And the more they say, the more eloquent they become. If the opening of the play, which is now on Broadway at the Booth Theatre, is all pauses and stammers, then the finale is flush with arias. Both characters say rough, beautiful things about getting old, being forgotten, and finding reasons to keep going.

“All of that means character to me,” Spinella says. “The thing I like about Eric’s writing is that the language is kind of clumsy in places. The syntax is odd. The jokes can be awkward and bad. But then there are these long passages that have a wonderful kind of music to them. The task [as an actor] is to figure out the guy who does all of those different things.” [Read more →]

April 11, 2014   No Comments

Have You Seen this Side of Lear?

Michael Pennington & Lilly Englert

Michael Pennington & Lilly Englert

Michael Pennington finds new facets in Shakespeare’s tragic king

Welcome to Building Character, our ongoing look at actors and how they create their roles

“I’ve always noted that most Lears are either good in the first part or the last part, but not always in both,” says Michael Pennington. “It’s difficult to catch the autocrat and the tyrant in the first half and then the pitiful old man in the second half.”

And if any living actor’s in a position to evaluate a Shakespearean performance, it’s certainly Pennington. In his native England, he’s played almost all the major roles, often with the Royal Shakespeare Company. He’s also toured extensively with Sweet Will, his solo play about the Bard, and written several books on performing Shakespeare’s work.

Now he’s applying his decades of knowledge to his first performance as King Lear, in the production currently running at Theatre for a New Audience.

Asked which part of the play comes more naturally to him—the tyranny half or the senility half—Pennington laughs and says, “The senility half. I’m of an age where one fears forgetting people’s names and does forget people’s names. One fears for one’s short-term memory.”

All joking aside, his performance in King Lear is nuanced throughout. He’s blustering and powerful in the early scenes, when Lear foolishly disowns his devoted daughter Cordelia and divides his kingdom between his perfidious daughters Regan and Goneril. Later, when a chain of tragic events leaves the king mentally broken, Pennington brings palpable emotion to his downfall.
His performance is partially animated by his new discoveries about the play, which continues to surprise him.

Take Act 2, Scene 4, when Lear tries to lodge with Regan after Goneril has turned him away. The king wants to bring a retinue of at least 100 knights to his daughter’s home, but as the scene progresses, the sisters wheedle him out of bringing any followers at all.

“I hadn’t realized what a complex piece of reasoning it is,” Pennington says.” You sort of know what’s going to happen, because you’ve seen it with Goneril. You know what the issue is, and you know that Regan’s going to reject him. In a way, the scene almost looks overwritten.” [Read more →]

April 7, 2014   No Comments

Will They Laugh At This Strange Creature?



Chivas Michael & Jonathan Cake

In Tarell Alvin McCraney’s take on Antony and Cleopatra, Chivas Michael plays an odd, rich role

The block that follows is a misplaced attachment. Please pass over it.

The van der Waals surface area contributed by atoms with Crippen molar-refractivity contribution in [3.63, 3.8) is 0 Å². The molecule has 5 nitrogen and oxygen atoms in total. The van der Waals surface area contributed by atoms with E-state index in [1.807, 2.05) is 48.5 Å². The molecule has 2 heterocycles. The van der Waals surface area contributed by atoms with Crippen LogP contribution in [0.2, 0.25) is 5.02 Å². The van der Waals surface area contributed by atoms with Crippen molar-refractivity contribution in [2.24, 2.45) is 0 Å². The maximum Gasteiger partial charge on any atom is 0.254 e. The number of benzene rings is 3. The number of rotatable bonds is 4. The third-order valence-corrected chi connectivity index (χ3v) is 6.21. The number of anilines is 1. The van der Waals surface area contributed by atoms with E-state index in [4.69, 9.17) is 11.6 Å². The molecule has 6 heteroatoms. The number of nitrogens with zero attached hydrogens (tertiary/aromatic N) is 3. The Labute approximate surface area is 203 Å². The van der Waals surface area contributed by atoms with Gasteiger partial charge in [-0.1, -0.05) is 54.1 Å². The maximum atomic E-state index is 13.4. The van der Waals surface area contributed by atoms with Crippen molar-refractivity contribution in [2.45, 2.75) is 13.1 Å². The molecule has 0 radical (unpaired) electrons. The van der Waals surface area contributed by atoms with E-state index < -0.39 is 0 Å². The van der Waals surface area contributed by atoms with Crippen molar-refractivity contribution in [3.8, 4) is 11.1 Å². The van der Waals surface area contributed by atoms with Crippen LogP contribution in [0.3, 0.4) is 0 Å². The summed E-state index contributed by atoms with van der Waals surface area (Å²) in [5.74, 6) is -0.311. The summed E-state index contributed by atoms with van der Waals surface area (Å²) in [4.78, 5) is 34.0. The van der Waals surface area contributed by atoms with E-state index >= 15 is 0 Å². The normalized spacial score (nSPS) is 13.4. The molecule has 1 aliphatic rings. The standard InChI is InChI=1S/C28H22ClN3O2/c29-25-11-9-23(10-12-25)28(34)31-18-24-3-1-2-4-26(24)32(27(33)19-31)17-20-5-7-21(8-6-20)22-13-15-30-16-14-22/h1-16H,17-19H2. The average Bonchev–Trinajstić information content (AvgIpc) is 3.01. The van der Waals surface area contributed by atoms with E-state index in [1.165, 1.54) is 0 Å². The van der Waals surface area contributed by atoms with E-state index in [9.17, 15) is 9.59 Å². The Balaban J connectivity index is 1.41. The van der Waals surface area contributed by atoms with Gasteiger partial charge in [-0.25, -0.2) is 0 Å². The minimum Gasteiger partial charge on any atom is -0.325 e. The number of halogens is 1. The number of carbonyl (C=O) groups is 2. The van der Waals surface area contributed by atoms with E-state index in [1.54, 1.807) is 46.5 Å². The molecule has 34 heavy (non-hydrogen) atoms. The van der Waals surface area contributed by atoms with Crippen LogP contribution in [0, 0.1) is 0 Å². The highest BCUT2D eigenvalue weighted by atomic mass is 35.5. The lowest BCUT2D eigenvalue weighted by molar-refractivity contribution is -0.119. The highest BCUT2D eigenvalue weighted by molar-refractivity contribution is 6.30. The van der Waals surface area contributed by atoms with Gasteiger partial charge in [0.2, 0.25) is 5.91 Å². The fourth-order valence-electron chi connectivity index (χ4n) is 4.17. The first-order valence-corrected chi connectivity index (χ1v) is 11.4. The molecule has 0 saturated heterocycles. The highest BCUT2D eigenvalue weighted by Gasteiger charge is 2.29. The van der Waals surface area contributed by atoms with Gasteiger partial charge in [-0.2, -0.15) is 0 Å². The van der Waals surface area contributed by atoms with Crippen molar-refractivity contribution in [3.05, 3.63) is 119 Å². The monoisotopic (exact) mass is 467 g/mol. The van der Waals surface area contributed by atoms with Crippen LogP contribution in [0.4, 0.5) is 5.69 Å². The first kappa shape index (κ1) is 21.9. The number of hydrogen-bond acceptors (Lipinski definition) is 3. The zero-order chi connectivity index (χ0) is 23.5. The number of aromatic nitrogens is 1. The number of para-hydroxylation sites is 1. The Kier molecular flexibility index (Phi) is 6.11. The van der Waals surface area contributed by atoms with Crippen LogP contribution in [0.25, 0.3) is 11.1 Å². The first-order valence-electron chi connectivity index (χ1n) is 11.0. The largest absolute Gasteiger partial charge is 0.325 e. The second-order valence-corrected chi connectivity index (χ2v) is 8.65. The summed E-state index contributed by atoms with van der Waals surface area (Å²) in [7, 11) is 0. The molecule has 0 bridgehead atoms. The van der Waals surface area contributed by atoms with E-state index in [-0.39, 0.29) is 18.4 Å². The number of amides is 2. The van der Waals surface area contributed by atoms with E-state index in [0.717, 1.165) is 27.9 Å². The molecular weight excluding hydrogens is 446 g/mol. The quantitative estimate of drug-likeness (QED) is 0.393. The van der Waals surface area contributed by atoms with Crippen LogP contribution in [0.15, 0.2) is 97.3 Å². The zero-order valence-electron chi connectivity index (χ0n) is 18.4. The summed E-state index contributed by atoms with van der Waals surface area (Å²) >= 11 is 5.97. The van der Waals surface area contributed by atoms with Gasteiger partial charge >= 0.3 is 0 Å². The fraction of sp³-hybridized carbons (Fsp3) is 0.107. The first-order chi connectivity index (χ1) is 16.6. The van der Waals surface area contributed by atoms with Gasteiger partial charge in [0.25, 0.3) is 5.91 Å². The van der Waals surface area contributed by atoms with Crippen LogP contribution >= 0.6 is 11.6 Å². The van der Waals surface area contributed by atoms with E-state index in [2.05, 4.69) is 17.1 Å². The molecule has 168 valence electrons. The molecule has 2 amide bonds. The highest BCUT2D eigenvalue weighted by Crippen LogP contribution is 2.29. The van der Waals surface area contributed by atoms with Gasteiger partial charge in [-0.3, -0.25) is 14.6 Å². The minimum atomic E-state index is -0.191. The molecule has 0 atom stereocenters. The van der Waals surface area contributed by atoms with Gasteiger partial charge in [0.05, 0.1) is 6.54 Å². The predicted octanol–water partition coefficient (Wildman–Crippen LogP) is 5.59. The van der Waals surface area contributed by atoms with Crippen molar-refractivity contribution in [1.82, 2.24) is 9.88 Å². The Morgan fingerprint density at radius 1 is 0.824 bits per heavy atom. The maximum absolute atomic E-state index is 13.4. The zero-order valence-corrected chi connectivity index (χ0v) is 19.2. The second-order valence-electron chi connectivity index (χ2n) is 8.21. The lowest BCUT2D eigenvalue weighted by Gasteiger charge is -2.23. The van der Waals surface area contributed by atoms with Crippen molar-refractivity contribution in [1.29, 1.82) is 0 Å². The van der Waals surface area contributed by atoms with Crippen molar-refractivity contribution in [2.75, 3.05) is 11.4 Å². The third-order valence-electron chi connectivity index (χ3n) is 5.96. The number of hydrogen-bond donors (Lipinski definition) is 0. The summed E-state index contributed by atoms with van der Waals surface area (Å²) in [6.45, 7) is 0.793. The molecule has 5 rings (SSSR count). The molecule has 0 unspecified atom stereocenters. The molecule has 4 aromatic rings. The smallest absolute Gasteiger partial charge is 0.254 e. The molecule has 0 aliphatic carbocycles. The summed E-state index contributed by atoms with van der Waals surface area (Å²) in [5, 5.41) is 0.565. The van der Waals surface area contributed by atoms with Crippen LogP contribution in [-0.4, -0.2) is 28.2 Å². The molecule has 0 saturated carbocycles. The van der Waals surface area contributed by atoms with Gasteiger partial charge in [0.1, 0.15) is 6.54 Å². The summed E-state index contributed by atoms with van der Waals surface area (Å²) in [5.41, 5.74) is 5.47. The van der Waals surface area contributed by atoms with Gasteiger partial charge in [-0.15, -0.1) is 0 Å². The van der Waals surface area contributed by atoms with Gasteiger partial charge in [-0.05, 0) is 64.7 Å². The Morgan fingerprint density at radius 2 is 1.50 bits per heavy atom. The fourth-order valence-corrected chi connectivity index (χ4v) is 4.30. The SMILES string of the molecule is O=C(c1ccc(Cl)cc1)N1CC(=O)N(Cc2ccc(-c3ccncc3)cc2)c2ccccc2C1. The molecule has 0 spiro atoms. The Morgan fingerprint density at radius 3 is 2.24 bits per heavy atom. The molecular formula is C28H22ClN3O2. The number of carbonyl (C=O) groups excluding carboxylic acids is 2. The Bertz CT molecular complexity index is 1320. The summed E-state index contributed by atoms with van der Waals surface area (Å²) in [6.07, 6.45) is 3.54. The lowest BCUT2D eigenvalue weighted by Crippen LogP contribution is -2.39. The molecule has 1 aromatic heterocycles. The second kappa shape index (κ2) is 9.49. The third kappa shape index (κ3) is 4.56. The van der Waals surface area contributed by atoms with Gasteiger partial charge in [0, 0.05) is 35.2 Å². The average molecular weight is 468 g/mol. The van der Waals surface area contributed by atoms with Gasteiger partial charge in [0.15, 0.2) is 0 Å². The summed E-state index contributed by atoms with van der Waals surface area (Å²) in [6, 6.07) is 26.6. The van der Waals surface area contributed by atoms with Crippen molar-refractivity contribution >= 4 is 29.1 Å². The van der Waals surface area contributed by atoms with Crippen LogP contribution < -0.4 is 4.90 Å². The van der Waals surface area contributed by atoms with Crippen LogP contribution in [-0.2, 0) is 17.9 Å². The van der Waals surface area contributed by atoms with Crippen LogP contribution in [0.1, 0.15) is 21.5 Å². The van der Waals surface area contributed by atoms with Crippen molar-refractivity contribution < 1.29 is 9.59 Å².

Welcome to Building Character, our ongoing look at actors and how they create their roles

Playwright Tarell Alvin McCraney has relocated Shakespeare’s Antony and Cleopatra to late 18th-century Haiti, when the country was on the brink of its slave-led revolution. For classically trained African-American actor Chivas Michael, who plays a variety of supporting roles in the production at the Public Theater, that’s a relief.

“Every time I step on stage to do a classical piece, I always feel I have to wiggle my way into a part because of how we see black bodies in America,” Michael says. “In this setting, I found a commonality with these characters. I know these people: They are oppressed and they are afraid and they are fighting for country and land and honor. I know what that feels like.”

Hailing from the South and an alumnus of New York University’s graduate acting program, Michael originally met McCraney—who recently won a MacArthur “genius” grant—while still in school. “Back in 2008, we were housemates in Florence, Italy while I was there doing a production of Romeo and Juliet with some of my classmates,” he recalls. “We sat up drinking wine all night in the Tuscan countryside and became fast friends.”

When McCraney, who’s also directing this production, began working on his stripped-down and recontextualized Antony and Cleopatra, he immediately reached out to Michael. “He sent me a message about a year ago that said, ‘There’s this eunuch character that I think you’d be great for,’” Michael laughs. “I did the reading at New Dramatists and have been with the show ever since.”

The show is a unique collaboration among three theatres: England’s Royal Shakespeare Company, where it premiered last fall; Miami’s GableStage, where it played in January; and the Public, where it will run through March 23. The international cast has been the same throughout, and although many of the actors play multiple parts, McCraney instructed Michael to portray his three roles—Cleopatra’s singing eunuch Mardian, Antony’s aide Eros, and a soothsayer—as if they were one person. [Read more →]

March 5, 2014   No Comments